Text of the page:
What is plagiarism?

Plagiarism is when you copy someone else’s work, words or ideas and use these in your coursework, thesis, report, etc and do not acknowledge that you have done this. This can be either intentional or unintentional. 

Plagiarism is considered a form of cheating and is an examination offence. You will receive instruction within your taught course to understand what plagiarism is and how to avoid it. Your lecturers will use several methods to identify possible plagiarism, which may include an electronic text-matching tool. 

There are College policies on Examinations and assessments including specific reference to plagiarism and its relationship to Examinations and academic integrity. 

Plagiarism is also addressed in the Honesty and Integrity area of the Student Code of Conduct. 

Writing support to advance skill in STEMM communication is offered through the Centre for Academic English. 

It is important that you: 

  • know what plagiarism is and why it is an academic offence 
  • are aware that all material you use from online and print sources should be acknowledged properly 
  • understand whether assigned group work is to be submitted with individual contributions or as a joint piece of work 
  • know that if you re-use parts of your own work, you must acknowledge this (to not do so is self-plagiarism) 

Knowing where and how the collected information you use, developing your writing skills and understanding the rules of good academic practice, such as using a consistent referencing style, will all reduce unintentional plagiarism.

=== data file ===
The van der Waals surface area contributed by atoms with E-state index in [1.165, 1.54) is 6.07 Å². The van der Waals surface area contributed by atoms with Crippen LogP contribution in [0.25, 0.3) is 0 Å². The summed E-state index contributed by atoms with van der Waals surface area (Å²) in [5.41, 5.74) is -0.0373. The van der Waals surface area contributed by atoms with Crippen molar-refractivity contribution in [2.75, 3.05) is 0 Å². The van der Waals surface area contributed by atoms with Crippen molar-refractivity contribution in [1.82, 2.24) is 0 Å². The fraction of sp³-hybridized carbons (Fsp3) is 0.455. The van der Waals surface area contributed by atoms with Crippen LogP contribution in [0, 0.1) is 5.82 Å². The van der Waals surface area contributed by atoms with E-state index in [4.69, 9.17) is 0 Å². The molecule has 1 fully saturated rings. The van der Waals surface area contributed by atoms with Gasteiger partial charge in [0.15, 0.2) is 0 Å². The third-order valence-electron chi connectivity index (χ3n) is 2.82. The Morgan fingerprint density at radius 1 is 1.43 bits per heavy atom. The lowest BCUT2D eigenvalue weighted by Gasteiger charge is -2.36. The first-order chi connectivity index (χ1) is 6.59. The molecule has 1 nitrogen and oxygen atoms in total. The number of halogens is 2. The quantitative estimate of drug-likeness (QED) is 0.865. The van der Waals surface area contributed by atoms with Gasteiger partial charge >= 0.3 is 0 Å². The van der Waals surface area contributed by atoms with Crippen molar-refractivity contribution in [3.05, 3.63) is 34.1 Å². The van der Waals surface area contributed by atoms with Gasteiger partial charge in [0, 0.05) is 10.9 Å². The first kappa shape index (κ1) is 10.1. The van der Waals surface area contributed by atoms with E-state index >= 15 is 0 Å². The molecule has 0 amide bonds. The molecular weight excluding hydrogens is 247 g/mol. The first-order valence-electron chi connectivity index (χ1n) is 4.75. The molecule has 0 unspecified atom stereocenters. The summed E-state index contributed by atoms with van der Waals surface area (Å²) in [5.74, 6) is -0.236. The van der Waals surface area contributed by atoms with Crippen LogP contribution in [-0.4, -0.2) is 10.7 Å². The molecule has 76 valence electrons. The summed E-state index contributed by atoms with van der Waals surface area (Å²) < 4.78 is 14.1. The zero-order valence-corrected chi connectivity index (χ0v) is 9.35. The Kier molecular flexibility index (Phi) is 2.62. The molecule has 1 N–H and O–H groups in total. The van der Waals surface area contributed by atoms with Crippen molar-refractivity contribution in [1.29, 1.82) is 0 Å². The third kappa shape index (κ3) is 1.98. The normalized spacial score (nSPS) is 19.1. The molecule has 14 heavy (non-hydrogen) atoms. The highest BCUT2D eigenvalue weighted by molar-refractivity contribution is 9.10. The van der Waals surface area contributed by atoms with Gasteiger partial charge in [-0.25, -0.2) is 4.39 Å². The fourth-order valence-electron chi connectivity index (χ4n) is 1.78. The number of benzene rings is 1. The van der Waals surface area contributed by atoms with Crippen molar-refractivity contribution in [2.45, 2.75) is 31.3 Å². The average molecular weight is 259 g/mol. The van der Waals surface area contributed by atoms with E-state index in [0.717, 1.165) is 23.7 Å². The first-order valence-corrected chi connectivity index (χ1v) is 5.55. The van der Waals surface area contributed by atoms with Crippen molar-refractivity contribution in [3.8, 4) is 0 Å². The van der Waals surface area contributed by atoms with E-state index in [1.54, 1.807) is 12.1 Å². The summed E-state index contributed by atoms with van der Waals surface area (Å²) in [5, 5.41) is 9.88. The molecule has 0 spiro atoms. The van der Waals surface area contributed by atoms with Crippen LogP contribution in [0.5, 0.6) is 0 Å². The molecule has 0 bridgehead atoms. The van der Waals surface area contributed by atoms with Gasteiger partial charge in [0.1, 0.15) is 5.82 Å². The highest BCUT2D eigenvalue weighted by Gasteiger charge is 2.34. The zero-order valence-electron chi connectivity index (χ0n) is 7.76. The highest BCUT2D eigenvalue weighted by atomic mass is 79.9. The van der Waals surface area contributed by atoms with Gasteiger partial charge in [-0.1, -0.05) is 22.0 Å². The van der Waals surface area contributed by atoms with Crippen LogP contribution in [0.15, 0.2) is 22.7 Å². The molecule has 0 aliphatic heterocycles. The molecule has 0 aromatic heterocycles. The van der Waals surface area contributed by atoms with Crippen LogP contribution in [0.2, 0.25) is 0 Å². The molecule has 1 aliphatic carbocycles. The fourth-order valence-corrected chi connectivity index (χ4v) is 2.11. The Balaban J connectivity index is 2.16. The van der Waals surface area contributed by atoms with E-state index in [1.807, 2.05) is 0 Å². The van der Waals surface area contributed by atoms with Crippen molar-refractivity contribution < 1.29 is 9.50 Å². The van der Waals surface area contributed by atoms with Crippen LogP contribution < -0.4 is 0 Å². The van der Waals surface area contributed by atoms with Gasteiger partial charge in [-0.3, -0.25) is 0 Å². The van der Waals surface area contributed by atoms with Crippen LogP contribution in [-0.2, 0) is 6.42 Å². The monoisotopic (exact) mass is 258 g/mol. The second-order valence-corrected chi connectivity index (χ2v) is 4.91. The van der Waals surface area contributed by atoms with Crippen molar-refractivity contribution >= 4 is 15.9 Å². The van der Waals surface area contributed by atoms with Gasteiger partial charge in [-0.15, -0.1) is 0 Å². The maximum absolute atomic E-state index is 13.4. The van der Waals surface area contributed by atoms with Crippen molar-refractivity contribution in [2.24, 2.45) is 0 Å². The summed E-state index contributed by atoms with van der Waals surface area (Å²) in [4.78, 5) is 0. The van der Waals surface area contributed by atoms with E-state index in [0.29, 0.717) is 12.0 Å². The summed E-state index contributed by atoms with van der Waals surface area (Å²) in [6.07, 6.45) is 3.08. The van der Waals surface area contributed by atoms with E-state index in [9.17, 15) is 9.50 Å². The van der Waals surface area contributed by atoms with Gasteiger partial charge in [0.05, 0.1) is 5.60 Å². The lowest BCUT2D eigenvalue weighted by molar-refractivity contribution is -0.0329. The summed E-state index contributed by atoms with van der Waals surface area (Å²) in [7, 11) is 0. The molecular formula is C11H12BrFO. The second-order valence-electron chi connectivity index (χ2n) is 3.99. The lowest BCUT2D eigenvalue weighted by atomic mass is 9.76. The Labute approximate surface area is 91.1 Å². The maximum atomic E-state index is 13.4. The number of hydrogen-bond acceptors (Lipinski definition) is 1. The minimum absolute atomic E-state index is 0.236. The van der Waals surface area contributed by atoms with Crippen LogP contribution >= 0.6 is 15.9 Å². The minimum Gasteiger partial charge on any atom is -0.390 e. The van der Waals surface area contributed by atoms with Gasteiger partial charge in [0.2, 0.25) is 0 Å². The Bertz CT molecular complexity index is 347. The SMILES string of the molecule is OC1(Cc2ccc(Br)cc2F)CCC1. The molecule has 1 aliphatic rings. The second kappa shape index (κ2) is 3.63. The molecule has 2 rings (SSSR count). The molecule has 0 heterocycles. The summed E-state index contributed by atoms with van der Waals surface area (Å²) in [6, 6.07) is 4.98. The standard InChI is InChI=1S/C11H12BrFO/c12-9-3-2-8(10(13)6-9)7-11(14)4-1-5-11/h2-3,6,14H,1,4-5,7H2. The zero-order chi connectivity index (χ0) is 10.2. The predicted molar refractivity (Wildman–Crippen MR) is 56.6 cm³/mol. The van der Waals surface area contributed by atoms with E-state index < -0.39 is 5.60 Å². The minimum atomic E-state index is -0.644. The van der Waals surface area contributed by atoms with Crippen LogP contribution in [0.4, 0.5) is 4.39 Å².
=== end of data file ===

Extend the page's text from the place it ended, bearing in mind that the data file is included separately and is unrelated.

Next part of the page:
Reference management support is available from the Library. Please speak to your lecturers or personal tutor if you have any concerns or contact your subject librarian 

Plagiarism and academic integrity 

An important part of higher education study is becoming familiar with the literature of your discipline. Researchers, scientists, engineers and medical practitioners have produced key literature in your subject field. The concept of academic integrity is built upon the act of recognising the ideas and work that have already been produced and of any subsequent work and giving proper credit to those who developed the ideas. 

Good academic practice requires developing skill in active reading, understanding ideas in existing literature and developing the ability to write in your own words. As a member of an academic community you are required to take an active role and to respect other members. Demonstrating your original thought process with respect to previous research shows an understanding of what you have learned and read and will mean you receive much better results. 

Types of plagiarism

Copy and paste